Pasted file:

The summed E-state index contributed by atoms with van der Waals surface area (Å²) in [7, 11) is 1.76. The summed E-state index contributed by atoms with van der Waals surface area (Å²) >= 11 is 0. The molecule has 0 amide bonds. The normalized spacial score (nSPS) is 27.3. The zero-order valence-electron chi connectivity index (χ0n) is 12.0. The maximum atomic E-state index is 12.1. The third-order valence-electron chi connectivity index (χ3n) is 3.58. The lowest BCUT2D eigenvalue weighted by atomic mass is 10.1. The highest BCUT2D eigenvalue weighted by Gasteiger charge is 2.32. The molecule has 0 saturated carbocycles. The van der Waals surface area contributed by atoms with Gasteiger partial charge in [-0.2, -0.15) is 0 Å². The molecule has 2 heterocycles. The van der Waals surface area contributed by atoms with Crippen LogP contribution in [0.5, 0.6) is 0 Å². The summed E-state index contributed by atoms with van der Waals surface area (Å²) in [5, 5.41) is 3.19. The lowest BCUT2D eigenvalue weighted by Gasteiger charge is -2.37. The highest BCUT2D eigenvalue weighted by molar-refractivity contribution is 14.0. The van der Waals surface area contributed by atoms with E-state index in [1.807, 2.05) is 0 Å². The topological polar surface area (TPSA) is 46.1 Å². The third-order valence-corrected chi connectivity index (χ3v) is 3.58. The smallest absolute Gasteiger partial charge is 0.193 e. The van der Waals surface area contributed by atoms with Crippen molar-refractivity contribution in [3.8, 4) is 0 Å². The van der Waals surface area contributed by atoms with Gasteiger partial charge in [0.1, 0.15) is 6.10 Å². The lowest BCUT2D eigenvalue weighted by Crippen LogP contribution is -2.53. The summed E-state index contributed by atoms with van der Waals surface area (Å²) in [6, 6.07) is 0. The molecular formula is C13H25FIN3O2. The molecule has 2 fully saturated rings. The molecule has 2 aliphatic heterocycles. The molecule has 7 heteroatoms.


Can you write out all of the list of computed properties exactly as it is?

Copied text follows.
The summed E-state index contributed by atoms with van der Waals surface area (Å²) in [7, 11) is 1.76. The summed E-state index contributed by atoms with van der Waals surface area (Å²) >= 11 is 0. The molecule has 0 amide bonds. The normalized spacial score (nSPS) is 27.3. The zero-order valence-electron chi connectivity index (χ0n) is 12.0. The maximum atomic E-state index is 12.1. The third-order valence-electron chi connectivity index (χ3n) is 3.58. The lowest BCUT2D eigenvalue weighted by atomic mass is 10.1. The highest BCUT2D eigenvalue weighted by Gasteiger charge is 2.32. The molecule has 0 saturated carbocycles. The van der Waals surface area contributed by atoms with Gasteiger partial charge in [-0.2, -0.15) is 0 Å². The molecule has 2 heterocycles. The van der Waals surface area contributed by atoms with Crippen LogP contribution in [0.5, 0.6) is 0 Å². The summed E-state index contributed by atoms with van der Waals surface area (Å²) in [5, 5.41) is 3.19. The lowest BCUT2D eigenvalue weighted by Gasteiger charge is -2.37. The highest BCUT2D eigenvalue weighted by molar-refractivity contribution is 14.0. The van der Waals surface area contributed by atoms with E-state index in [1.807, 2.05) is 0 Å². The topological polar surface area (TPSA) is 46.1 Å². The third-order valence-corrected chi connectivity index (χ3v) is 3.58. The smallest absolute Gasteiger partial charge is 0.193 e. The van der Waals surface area contributed by atoms with Crippen molar-refractivity contribution in [3.8, 4) is 0 Å². The van der Waals surface area contributed by atoms with Gasteiger partial charge in [0.1, 0.15) is 6.10 Å². The lowest BCUT2D eigenvalue weighted by Crippen LogP contribution is -2.53. The summed E-state index contributed by atoms with van der Waals surface area (Å²) in [6, 6.07) is 0. The molecular formula is C13H25FIN3O2. The molecule has 2 fully saturated rings. The molecule has 2 aliphatic heterocycles. The molecule has 7 heteroatoms.